Positive side effects of global warming, 'deserts are turning green'
- Rommel Rodrigues
- Aug 21, 2023
MUMBAI: Ever since we learnt of global warming we have been hearing about the devastating effects that it has wreaked on the earth and our lives. We have constantly heard environmentalists and scientists talk about the wide range of its impacts on the climate, and that these impacts would become more pronounced in time.
There have been innumerable seminars, conferences over the decades on the importance of reducing greenhouse gas emissions and adapting to the unavoidable consequences of climate change. We have been told of rising temperatures, by about 1.8°F from 1901 to 2016, and how the planet is now warming faster than ever before.
We have read how temperature rise has led to the melting of polar ice caps, rising sea levels, and more frequent and intense heat waves and has caused changes in precipitation. Many places have experienced changes in rainfall, resulting in more floods, droughts, or intense rain is also something that we read intermittently.
Glaciers melting at an alarming rate leading to rising sea levels have been consistently flagged. So also the point that oceans are warming up more than ever and also becoming more acidic, leading to coral bleaching, loss of marine biodiversity, and changes in the distribution and abundance of fish and other marine species.
In short, we have heard of the devastating effects of global warming, however, it seems not everything concerning global warming is bad after all. In fact, now we learn that some of the effects are extremely startling as new research throws stunning theories. And one of them is that the 'deserts are turning green.'
New research suggests that arid and parched deserts are becoming greener due to climate change and very shortly, by the end of the century to be precise some of the biggest deserts including one that is part of our country will have a green cover of vegetation.
A recently publicised study, in the journal Earth’s Future, suggests an unexpected outlook of the Thar Desert. It says that the Thar spanning across half of Rajasthan, and partly in the Punjab and Sindh provinces of Pakistan with nearly 200,000 square kilometres of desert territory will have a green cover in the next seventy-odd years.
Scientists now believe that regreening deserts could help stabilize the weather systems that climate change has thrown out of balance. They are calling it desert greening and term it as, the process of afforestation or revegetation in deserts for ecological restoration.
According to a recent study, the consequences of climate change may cause the Thar Desert in India, which is renowned for its arid vastness, to experience a radical transformation. The corresponding author of the study, B. N. Goswami, from the Department of Physics at Cotton University, Guwahati said that understanding the dynamics of the Indian summer monsoon is key to comprehending how the climate could green the Thar Desert.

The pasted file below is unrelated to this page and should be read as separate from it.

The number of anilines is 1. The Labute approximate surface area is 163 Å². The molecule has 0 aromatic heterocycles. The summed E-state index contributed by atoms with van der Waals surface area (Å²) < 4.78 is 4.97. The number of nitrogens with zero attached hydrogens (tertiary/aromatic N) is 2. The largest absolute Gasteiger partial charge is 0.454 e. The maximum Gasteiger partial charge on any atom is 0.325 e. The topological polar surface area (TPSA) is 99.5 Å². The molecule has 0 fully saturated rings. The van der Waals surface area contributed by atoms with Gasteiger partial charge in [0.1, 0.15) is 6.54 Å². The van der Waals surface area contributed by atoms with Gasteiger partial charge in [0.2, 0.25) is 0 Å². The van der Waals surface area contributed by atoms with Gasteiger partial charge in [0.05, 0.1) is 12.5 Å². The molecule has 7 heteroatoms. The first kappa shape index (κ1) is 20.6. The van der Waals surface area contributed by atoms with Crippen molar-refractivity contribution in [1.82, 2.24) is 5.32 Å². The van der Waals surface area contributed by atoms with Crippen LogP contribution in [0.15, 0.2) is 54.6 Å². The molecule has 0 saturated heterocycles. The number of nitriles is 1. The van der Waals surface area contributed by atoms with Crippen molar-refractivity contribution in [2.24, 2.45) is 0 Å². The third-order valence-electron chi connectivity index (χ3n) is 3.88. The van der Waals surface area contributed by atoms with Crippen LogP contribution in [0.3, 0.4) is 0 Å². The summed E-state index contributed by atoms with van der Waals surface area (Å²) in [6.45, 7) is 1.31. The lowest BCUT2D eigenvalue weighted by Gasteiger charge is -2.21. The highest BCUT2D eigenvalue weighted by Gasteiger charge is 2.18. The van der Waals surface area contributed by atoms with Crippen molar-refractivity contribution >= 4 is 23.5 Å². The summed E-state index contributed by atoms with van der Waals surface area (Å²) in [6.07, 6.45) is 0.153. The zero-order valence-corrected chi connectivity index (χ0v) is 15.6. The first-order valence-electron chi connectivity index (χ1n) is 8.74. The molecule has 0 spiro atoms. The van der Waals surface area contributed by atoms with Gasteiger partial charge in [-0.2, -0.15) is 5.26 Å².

The research team of the study which also includes P. V. Rajesh from the Indian Institute of Tropical Meteorology in Pune, compiled weather data from South Asia over the past 50 years. The authors of the study underscore the potential benefits of harvesting this increased rainfall, foreseeing substantial improvements in food productivity that could revolutionise the socio-economic landscape of the region.
Furthermore, other research is indicating that due to changing rain patterns, the parched nation of Saudi Arabia is also undergoing a green transformation. Sattalitel images of NASA collated since 1987 have shown that fields of green have sprung up across the desert nation in several locations. Earlier this year, heavy rainfall, around the holy places Mecca and Medina turned the normally black or brown dunes into green.
Several climate change-related variables are credited for the deserts' greening. An important factor is naturally an increase in rainfall and a change in rain pattern. Regions that were formerly dry may experience more rainfall as a result of global warming, which will favourably affect plant growth and in turn the land fertile for vegetation.
Another important factor for increased water availability in arid regions is attributed to melting ice caps and glaciers brought on by rising temperatures. With this additional water supply, vegetation can flourish and deserts can become greener.
Scientists are however yet unable to predict when the Sahara, the world's largest hot desert in the African continent, would turn green. Although they say that there is evidence that the Green Sahara event occurred as far back as 23 million years ago, including during periods when atmospheric carbon dioxide was similar to and possibly higher than today's levels.
Reports of snowing in the Sahara due to significant dips in night temperatures is a known phenomenon and in the past 42 years, it's been recorded five times, 1979, 2016, 2018 and 2021. In 1996 the snowfall reached up to 1 meter thick in 2016, while other times ice crystals have barely covered the Sahara desert, however, drastic changes in weather pattern is still not yet known.
So, according to reports, although a future Green Sahara event is still 'likely' but only in the distant future.